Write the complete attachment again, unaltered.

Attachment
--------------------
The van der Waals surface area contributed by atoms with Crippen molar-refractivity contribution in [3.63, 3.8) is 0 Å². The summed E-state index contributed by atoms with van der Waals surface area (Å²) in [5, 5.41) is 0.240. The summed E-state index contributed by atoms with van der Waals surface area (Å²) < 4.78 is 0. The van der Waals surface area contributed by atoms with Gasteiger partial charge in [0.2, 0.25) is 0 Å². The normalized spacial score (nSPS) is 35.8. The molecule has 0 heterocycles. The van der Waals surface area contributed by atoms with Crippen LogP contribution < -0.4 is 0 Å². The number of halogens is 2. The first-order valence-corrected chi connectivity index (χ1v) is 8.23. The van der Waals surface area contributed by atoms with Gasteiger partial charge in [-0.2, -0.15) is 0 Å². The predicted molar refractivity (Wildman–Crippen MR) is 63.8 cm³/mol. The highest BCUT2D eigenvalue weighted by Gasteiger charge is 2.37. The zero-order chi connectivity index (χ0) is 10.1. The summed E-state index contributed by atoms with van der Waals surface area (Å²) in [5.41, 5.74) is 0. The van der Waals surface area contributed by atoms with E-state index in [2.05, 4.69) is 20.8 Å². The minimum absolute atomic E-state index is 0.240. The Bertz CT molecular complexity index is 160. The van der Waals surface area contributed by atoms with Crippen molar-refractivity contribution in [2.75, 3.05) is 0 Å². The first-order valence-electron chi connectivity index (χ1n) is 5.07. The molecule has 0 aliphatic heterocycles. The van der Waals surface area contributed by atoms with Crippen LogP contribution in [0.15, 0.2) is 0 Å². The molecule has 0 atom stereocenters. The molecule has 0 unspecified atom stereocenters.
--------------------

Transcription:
The van der Waals surface area contributed by atoms with Crippen molar-refractivity contribution in [3.63, 3.8) is 0 Å². The summed E-state index contributed by atoms with van der Waals surface area (Å²) in [5, 5.41) is 0.240. The summed E-state index contributed by atoms with van der Waals surface area (Å²) < 4.78 is 0. The van der Waals surface area contributed by atoms with Gasteiger partial charge in [0.2, 0.25) is 0 Å². The normalized spacial score (nSPS) is 35.8. The molecule has 0 heterocycles. The van der Waals surface area contributed by atoms with Crippen LogP contribution < -0.4 is 0 Å². The number of halogens is 2. The first-order valence-corrected chi connectivity index (χ1v) is 8.23. The van der Waals surface area contributed by atoms with Gasteiger partial charge in [-0.2, -0.15) is 0 Å². The predicted molar refractivity (Wildman–Crippen MR) is 63.8 cm³/mol. The highest BCUT2D eigenvalue weighted by Gasteiger charge is 2.37. The zero-order chi connectivity index (χ0) is 10.1. The summed E-state index contributed by atoms with van der Waals surface area (Å²) in [5.41, 5.74) is 0. The van der Waals surface area contributed by atoms with E-state index in [2.05, 4.69) is 20.8 Å². The minimum absolute atomic E-state index is 0.240. The Bertz CT molecular complexity index is 160. The van der Waals surface area contributed by atoms with Crippen molar-refractivity contribution in [2.75, 3.05) is 0 Å². The first-order valence-electron chi connectivity index (χ1n) is 5.07. The molecule has 0 aliphatic heterocycles. The van der Waals surface area contributed by atoms with Crippen LogP contribution in [0.15, 0.2) is 0 Å². The molecule has 0 atom stereocenters. The molecule has 0 unspecified atom stereocenters.